Story Written By: Craig Petinak, Director of Public Relations and Communications, Riverside County Office of Education
Video Produced By: Francinni Zabata, Communication Officer, Beaumont Unified School District
Sacking quarterbacks, prowling into the backfield to hunt down running backs, and generally disrupting the other team’s offensive pursuits, is what Beaumont High School’s Shaun Cannady has been known for on Friday nights over the last four years.
As he prepares to graduate and considers the four years of high school football in his rear-view mirror, he won’t miss the roar of the crowd or the trash talk on the field.
He’s never heard it in the first place.
Shaun Cannady was born deaf and he’s learned how to succeed in school and in athletics while communicating using American Sign Language (ASL).
As a young child, Shaun Cannady received deaf/hard of hearing services from the Riverside County Office of Education. He learned ASL through classes, videos, and books. Throughout all four years of high school, Shaun has worked almost exclusively with Shantel Ornelas from Rise Interpreting who learned ASL because her son was born deaf.
“There really aren’t a lot of challenges for me as the students and staff are here to help me every day,” Shaun said. “Shantel is with me in class, in the weight room, and on the field.”
Shaun has been playing football for seven years. As a freshman, he tipped the scales at 140 pounds and has now bulked up to 210 pounds. He was a starter during his junior and senior year where he played as a larger, quicker defensive end.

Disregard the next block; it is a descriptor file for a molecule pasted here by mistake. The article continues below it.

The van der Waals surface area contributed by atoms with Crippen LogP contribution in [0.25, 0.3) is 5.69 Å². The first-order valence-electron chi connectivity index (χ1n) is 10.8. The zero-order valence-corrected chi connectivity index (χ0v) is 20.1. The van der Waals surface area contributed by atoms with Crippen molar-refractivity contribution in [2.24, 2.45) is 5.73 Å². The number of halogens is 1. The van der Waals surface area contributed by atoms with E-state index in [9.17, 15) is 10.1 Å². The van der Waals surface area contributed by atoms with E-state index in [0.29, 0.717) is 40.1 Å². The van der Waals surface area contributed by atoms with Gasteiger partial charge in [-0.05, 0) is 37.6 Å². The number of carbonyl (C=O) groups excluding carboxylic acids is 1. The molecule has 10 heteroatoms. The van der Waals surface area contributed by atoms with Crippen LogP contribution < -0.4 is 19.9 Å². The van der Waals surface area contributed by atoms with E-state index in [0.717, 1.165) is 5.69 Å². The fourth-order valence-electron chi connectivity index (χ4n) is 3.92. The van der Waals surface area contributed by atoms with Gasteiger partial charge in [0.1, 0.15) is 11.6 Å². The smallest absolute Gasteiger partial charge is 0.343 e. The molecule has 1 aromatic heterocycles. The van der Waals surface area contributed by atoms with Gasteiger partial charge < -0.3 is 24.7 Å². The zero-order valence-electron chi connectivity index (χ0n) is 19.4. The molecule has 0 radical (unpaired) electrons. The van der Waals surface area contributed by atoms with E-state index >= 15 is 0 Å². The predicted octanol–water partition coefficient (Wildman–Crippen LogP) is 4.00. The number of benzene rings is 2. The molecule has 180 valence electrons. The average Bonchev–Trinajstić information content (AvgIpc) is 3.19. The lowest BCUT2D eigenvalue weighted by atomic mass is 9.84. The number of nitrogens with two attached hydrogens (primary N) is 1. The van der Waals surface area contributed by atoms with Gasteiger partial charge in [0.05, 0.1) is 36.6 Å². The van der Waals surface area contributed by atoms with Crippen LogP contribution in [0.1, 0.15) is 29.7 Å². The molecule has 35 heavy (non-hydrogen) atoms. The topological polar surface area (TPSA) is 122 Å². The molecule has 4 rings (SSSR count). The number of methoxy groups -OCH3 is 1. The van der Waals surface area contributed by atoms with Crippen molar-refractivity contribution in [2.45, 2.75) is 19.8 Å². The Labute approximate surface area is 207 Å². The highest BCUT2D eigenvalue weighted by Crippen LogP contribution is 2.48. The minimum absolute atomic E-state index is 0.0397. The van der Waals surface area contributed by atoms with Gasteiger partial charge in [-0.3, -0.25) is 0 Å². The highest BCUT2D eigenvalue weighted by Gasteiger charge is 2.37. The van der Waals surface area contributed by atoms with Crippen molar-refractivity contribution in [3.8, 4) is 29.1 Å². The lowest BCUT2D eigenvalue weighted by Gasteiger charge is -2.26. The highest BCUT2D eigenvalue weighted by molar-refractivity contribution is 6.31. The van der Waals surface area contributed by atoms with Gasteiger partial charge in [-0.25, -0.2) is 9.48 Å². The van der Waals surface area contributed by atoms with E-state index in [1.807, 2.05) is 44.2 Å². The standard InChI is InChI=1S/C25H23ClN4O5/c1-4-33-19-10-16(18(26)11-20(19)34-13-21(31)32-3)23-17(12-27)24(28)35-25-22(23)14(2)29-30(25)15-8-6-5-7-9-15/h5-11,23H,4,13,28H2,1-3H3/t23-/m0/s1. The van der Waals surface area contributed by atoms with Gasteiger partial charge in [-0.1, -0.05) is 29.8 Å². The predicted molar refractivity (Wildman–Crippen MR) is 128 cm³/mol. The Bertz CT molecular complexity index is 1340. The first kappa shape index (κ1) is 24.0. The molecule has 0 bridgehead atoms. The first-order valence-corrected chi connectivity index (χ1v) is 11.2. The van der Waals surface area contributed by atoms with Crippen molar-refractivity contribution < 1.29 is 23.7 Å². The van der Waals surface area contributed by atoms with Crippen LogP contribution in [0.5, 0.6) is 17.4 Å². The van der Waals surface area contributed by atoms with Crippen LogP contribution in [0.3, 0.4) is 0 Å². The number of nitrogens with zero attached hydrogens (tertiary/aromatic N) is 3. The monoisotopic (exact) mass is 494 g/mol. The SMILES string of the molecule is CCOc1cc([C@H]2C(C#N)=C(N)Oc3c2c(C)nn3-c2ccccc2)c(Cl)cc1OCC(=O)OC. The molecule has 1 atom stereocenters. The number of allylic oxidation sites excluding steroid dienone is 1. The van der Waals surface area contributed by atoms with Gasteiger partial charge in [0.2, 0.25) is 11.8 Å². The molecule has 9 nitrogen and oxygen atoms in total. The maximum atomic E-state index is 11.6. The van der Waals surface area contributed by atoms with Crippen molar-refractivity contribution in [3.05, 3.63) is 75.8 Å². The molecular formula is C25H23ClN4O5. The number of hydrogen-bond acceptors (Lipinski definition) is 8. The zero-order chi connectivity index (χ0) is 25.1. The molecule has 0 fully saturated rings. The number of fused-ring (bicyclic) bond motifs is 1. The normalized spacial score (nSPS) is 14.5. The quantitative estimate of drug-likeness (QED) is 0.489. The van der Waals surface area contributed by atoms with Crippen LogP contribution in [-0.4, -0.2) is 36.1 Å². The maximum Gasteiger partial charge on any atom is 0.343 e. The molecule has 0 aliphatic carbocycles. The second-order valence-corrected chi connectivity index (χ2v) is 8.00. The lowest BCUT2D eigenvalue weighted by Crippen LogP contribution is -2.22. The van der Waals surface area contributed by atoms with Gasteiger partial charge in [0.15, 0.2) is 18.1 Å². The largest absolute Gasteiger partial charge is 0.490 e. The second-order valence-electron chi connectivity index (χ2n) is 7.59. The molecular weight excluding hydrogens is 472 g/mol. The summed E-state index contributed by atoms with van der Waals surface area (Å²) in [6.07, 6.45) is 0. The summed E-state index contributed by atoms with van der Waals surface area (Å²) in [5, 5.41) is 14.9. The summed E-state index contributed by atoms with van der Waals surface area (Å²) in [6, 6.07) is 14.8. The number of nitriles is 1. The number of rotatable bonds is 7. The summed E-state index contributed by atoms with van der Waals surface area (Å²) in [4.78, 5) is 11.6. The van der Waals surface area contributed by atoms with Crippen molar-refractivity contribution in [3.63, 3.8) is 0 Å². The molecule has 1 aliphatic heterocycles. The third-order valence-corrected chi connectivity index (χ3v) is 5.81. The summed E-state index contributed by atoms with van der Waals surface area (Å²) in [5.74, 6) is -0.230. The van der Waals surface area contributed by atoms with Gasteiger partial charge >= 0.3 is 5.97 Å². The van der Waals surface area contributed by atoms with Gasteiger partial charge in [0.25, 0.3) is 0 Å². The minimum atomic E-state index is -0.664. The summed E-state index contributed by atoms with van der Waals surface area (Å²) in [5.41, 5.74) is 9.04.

Shaun taught many of his teammates how to sign, and his interpreter, Shantel, worked the sidelines as a communications link between Shaun and his coaches and teammates.
Shantel quickly learned that the action on the football field can sometimes spill over onto the sidelines on any given play, and she was usually able to dodge the dogpile of tacklers.
“I’d have to stay close to the coach because he would sometimes yell for me when trying to communicate to Shaun,” Shantel said. “One time I ended up getting tackled on the sidelines because I couldn’t get out of the way quickly enough.”
Shantel found herself at a much safer distance when interpreting for Shaun when he competed as a wrestler where he advanced to the CIF tournament during his junior and senior years.
Sporting a 3.87 grade-point average, Shaun has been accepted to Gallaudet University in Washington, D.C., a school that bills itself as “the world's only university designed to be barrier-free for deaf and hard of hearing students.” He intends to play as a member of the Bison football team and will continue training throughout the summer in preparation.
“I’ve really seen him grow academically and socially. He is such a go-getter and he can’t walk through the school without people coming up to him,” Shantel said. “He is so impressive as a role model for younger students who are deaf or hard of hearing. He’s going to do great in college and I’m going to miss him a lot.”
For Shaun, the feeling is mutual.
“I couldn’t have done it without the support I’ve had from family, staff, coaches, and Shantel,” Shaun said. “She is now my family, and she will miss me too.”